Make covenant like the one Israel made with God. War should never be used again to solve political arguments between brothers and sisters. Political arguments can be solved by discussions or free and fair elections. It is ideologically incorrect to use war for an argument. Also make sure state institutions are national to build people’s confidence,” the President said.

He added, “Uganda will continue to support South Sudan as we look forward to the concretization of the truly powerful ceremony as witnessed in Juba yesterday and want on to thank President Bashir who took the last initiative in peace making. I am glad we have done it. I am happy you shunned foreigners who want to establish hegemony over Africa by using weak enemies to divide us. Foreigners wanted South Sudan to become a vacuum like Libya and Somalia. Somalia is now coming up.”

By Remmy Atugonza

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Return Home And Rebuild Your Country – Museveni Tells South Sudanese

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President Museveni has urged South Sudanese in Uganda and abroad to return to their country and embark on the process of rebuilding it.
Mr. Museveni arrived in South Sudan Capital-Juba, ahead of the peace day celebrations following a new peace deal signed between former Vice President Riek Machar and President Salva Kiir last month to end conflict. Immediately after landing at the Juba international airport, Mr. Museveni told media that he believes with this peace process, the refugees can return home and participate in rebuilding their country.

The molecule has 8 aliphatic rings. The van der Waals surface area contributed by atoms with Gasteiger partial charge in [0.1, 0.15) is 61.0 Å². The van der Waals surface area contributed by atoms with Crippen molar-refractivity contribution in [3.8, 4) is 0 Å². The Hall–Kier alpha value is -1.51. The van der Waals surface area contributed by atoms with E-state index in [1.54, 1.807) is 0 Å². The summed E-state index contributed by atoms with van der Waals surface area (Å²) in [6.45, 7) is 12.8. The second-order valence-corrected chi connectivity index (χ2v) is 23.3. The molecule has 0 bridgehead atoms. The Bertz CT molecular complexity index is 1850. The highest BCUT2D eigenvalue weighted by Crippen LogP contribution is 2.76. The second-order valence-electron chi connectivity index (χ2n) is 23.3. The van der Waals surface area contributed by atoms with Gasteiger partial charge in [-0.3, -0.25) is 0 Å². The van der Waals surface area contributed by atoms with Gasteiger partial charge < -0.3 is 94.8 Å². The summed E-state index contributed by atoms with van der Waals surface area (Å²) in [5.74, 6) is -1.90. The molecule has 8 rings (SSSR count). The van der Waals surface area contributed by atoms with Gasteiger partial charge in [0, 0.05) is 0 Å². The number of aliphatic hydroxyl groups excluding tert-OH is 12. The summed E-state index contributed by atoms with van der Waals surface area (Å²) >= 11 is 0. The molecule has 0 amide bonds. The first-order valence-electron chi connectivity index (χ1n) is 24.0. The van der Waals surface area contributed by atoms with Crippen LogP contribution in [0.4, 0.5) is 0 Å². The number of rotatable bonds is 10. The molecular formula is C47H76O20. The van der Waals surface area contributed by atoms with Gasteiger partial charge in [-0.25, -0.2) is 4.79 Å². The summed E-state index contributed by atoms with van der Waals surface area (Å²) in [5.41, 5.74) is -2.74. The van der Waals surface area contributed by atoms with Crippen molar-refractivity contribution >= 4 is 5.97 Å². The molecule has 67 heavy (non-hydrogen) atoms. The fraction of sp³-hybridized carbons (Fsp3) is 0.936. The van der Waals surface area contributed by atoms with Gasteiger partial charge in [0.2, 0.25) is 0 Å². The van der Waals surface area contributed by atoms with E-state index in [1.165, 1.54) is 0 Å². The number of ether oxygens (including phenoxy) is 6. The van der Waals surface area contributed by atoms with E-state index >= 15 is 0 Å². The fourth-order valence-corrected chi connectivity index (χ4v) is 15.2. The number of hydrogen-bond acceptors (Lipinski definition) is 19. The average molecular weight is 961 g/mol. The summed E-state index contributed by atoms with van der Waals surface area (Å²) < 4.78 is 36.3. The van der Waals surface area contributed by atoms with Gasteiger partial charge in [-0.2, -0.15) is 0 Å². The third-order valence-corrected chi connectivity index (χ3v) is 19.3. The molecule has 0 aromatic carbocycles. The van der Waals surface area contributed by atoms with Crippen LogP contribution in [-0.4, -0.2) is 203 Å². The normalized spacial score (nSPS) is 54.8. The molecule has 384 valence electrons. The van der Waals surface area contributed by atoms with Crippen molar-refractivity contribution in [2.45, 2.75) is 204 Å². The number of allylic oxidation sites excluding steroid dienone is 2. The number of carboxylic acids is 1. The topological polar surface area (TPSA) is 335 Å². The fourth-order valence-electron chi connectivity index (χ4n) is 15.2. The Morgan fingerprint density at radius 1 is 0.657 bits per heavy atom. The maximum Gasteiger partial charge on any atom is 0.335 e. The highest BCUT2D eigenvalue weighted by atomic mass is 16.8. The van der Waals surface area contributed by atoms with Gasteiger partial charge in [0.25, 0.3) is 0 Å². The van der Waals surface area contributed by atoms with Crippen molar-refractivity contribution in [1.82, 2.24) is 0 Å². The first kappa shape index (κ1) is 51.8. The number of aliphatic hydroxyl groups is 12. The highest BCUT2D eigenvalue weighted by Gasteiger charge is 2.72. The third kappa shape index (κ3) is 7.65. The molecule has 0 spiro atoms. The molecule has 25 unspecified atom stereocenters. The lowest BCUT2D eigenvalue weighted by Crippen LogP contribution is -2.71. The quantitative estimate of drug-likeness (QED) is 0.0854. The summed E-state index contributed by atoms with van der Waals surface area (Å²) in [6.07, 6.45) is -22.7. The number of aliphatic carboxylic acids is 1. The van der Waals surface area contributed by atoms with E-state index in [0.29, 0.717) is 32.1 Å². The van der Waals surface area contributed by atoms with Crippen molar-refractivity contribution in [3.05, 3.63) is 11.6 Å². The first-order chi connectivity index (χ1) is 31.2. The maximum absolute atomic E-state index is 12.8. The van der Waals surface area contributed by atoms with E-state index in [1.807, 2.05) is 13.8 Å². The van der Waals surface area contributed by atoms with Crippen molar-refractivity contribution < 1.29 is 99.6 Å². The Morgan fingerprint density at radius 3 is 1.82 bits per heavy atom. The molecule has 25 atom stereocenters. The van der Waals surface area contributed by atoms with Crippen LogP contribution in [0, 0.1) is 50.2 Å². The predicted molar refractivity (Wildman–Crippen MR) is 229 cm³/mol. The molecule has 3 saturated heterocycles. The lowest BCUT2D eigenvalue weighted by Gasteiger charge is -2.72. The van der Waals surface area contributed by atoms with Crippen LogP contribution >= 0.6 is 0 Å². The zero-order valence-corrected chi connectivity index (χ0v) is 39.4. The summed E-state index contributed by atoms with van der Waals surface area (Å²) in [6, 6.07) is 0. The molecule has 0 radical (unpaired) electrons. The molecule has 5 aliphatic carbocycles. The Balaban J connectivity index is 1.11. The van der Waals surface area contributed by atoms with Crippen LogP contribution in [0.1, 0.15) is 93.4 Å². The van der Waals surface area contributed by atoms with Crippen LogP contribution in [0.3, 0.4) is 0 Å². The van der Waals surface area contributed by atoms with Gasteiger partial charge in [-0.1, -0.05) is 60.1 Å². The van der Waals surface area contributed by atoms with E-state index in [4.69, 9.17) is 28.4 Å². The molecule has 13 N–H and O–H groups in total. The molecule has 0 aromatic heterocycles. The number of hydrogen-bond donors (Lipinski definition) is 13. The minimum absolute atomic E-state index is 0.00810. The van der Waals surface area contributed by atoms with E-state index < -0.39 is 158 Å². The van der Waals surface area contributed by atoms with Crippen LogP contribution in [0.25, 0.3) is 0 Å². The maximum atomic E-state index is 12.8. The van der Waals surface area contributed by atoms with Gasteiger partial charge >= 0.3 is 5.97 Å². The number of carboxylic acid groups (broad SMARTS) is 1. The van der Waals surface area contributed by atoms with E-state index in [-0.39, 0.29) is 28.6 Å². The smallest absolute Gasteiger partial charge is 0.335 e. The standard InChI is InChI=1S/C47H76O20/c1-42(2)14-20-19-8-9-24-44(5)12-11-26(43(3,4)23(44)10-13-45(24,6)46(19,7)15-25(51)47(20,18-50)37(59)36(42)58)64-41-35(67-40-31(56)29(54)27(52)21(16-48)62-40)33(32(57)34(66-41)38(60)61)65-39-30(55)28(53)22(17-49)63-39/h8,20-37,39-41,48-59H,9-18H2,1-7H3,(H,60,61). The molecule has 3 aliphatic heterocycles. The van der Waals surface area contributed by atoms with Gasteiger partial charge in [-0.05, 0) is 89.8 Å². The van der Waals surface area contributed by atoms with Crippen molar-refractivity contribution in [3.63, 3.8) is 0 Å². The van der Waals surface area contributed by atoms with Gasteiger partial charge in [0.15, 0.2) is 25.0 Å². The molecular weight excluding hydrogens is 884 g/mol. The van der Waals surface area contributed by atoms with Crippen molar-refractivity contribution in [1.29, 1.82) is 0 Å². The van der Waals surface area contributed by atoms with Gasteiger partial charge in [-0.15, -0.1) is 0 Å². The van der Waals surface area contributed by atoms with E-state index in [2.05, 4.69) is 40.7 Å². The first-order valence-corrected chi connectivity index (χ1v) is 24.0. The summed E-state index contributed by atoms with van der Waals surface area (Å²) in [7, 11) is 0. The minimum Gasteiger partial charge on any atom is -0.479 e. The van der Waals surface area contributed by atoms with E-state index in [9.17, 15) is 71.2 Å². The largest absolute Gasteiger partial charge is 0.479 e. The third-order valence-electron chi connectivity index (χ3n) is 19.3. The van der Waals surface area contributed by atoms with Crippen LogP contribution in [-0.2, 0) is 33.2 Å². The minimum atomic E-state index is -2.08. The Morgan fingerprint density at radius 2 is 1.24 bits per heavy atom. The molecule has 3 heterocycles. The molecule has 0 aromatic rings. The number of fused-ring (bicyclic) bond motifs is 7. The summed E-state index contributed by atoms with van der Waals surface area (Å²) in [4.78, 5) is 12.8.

“The long South Sudan conflict has had a huge effect on trade and people at large, for our country specifically, export revenue to South Sudan reduced by $500m, while more than a million South Sudanese have sought refuge in Uganda,” he said.

Riek Machar after stepping on South Sudan soil

South Sudan rebel leader Riek Machar returned to the capital Juba today after more than two years after he fled to the neighbouring Congo when the 2016 peace deal collapsed and invoked fierce fighting that left hundreds of people dead.

He later traveled to South Africa until September this year when him and President Salva Kiir signed a new peace deal in the latest attempt to end the five-year war. Machar is set to be reinstated as vice president under the terms of a recently signed peace agreement.

This will be the first time President Salva Kiir meets former ally turned bitter enemy.

President Museveni being welcomed by South Sudan president Salva Kiir

The two South Sudanese leaders were set to join regional leaders for the ceremony, including the presidents of Sudan and Ethiopia who helped bring about the peace agreement and it was not clear how long Machar would remain in Juba following the peace ceremony as his aides are worried about his safety in the city.

South Sudan’s civil war began in December 2013 when Kiir accused Machar then his deputy of plotting a coup and the conflict has split the country along ethnic lines and seen mass rape, the forced recruitment of child soldiers and attacks on civilians. It has caused one of the world’s deepest humanitarian crises.Several ceasefires and peace agreements have so far failed to end the fighting that has killed an estimated 380,000 people, uprooted a third of the population, forced nearly two-and-a-half million into exile as refugees and triggered bouts of deadly famine.

By Remmy Atugonza